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How to Visualize Data in Python

How to make graphs using Matplotlib, Pandas, and Seaborn.

Data visualization is the discipline of trying to understand data by placing it in a visual context so that patterns, trends, and correlations that might not otherwise be detected can be exposed.

Python offers multiple great graphing libraries that come packed with lots of different features. No matter if you want to create interactively, live, or highly customized plots python has an excellent library for you.

To get a little overview here are a few popular plotting libraries:

  • Matplotlib: low level, provides lots of freedom

  • Pandas Visualization: easy to use interface, built on Matplotlib

  • Seaborn: high-level interface, great default styles

In this article, we will learn how to create basic plots using Matplotlib, Pandas visualization, and Seaborn as well as how to use some specific features of each library.

Importing Datasets

In this article, we will use two datasets that are freely available. The Iris and Wine Reviews dataset, which we can both load in using pandas read_csv method.

import pandas as pd
iris = pd.read_csv('iris.csv', names=['sepal_length', 'sepal_width', 'petal_length', 'petal_width', 'class'])
print(iris.head())
wine_reviews = pd.read_csv('winemag-data-130k-v2.csv', index_col=0)
wine_reviews.head()

Matplotlib

Matplotlib is the most popular python plotting library. It is a low-level library with a Matlab-like interface that offers lots of freedom at the cost of having to write more code.

To install Matplotlib pip and conda can be used.

pip install matplotlib
or
conda install matplotlib

Matplotlib is specifically good for creating basic graphs like line charts, bar charts, histograms, and many more. It can be imported by typing:

import matplotlib.pyplot as plt

Scatter Plot

To create a scatter plot in Matplotlib we can use the scatter method. We will also create a figure and an axis using plt.subplots so we can give our plot a title and labels.

# create a figure and axis
fig, ax = plt.subplots()

# scatter the sepal_length against the sepal_width
ax.scatter(iris['sepal_length'], iris['sepal_width'])
# set a title and labels
ax.set_title('Iris Dataset')
ax.set_xlabel('sepal_length')
ax.set_ylabel('sepal_width')

We can give the graph more meaning by coloring each data point by its class. This can be done by creating a dictionary that maps from class to color and then scattering each point on its own using a for-loop and passing the respective color.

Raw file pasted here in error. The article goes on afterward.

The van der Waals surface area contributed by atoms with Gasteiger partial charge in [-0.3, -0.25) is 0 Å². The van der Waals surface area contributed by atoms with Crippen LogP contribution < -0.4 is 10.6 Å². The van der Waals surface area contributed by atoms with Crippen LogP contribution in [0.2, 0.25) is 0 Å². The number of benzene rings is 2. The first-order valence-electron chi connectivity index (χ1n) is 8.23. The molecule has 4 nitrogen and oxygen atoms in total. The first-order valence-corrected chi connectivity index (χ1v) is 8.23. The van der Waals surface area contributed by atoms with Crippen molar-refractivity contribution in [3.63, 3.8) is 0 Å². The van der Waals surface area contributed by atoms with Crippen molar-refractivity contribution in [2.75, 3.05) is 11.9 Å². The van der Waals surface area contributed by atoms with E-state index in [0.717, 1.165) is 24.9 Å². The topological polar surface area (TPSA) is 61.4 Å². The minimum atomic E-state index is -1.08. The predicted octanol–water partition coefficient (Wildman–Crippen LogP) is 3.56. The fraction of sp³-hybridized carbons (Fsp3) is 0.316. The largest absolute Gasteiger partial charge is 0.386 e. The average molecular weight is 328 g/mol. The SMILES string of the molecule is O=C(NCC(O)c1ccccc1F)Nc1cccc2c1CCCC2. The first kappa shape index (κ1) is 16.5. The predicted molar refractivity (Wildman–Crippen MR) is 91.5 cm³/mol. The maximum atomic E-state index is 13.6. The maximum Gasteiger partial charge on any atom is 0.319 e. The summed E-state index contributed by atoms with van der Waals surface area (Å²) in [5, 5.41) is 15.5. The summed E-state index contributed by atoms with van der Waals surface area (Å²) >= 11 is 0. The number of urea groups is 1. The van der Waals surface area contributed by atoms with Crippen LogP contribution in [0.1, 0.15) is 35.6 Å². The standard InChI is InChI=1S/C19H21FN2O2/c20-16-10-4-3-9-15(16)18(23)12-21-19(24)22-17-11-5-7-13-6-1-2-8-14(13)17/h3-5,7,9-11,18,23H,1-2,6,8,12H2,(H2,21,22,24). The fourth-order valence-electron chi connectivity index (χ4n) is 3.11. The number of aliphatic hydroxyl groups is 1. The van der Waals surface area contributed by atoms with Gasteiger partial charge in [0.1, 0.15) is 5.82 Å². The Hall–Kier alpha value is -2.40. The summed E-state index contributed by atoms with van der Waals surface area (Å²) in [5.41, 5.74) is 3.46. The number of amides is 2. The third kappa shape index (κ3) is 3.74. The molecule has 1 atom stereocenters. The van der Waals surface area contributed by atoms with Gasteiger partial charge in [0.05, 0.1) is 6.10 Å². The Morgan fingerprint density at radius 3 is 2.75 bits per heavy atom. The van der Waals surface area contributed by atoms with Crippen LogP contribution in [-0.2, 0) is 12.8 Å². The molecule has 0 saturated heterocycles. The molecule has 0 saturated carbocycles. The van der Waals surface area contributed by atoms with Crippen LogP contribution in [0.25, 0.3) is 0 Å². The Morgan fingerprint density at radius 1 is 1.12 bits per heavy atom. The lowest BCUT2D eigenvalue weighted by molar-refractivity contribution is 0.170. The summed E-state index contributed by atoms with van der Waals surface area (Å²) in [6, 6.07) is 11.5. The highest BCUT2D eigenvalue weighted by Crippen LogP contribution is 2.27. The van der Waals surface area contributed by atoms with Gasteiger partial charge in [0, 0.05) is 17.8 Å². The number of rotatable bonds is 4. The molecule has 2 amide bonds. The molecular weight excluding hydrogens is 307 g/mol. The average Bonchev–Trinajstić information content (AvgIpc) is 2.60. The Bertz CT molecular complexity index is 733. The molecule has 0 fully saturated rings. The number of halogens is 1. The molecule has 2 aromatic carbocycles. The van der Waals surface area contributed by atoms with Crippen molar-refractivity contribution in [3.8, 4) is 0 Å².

# create color dictionary
colors = {'Iris-setosa':'r', 'Iris-versicolor':'g', 'Iris-virginica':'b'}
# create a figure and axis
fig, ax = plt.subplots()
# plot each data-point
for i in range(len(iris['sepal_length'])):
    ax.scatter(iris['sepal_length'][i], iris['sepal_width'][i],color=colors[iris['class'][i]])
# set a title and labels
ax.set_title('Iris Dataset')
ax.set_xlabel('sepal_length')
ax.set_ylabel('sepal_width')

Line Chart

In Matplotlib we can create a line chart by calling the plot method. We can also plot multiple columns in one graph, by looping through the columns we want and plotting each column on the same axis.


# get columns to plot
columns = iris.columns.drop(['class'])
# create x data
x_data = range(0, iris.shape[0])
# create figure and axis
fig, ax = plt.subplots()
# plot each column
for column in columns:
    ax.plot(x_data, iris[column], label=column)
# set title and legend
ax.set_title('Iris Dataset')
ax.legend()

Histogram

In Matplotlib we can create a Histogram using the hist method. If we pass categorical data like the points column from the wine-review dataset it will automatically calculate how often each class occurs.

# create figure and axis
fig, ax = plt.subplots()
# plot histogram
ax.hist(wine_reviews['points'])
# set title and labels
ax.set_title('Wine Review Scores')
ax.set_xlabel('Points')
ax.set_ylabel('Frequency')

Bar Chart

A bar chart can be created using the bar method. The bar chart isn’t automatically calculating the frequency of a category so we are going to use the pandas value_counts function to do this. The bar chart is useful for categorical data that doesn’t have a lot of different categories (less than 30) because else it can get quite messy.

# create a figure and axis 
fig, ax = plt.subplots() 
# count the occurrence of each class 
data = wine_reviews['points'].value_counts()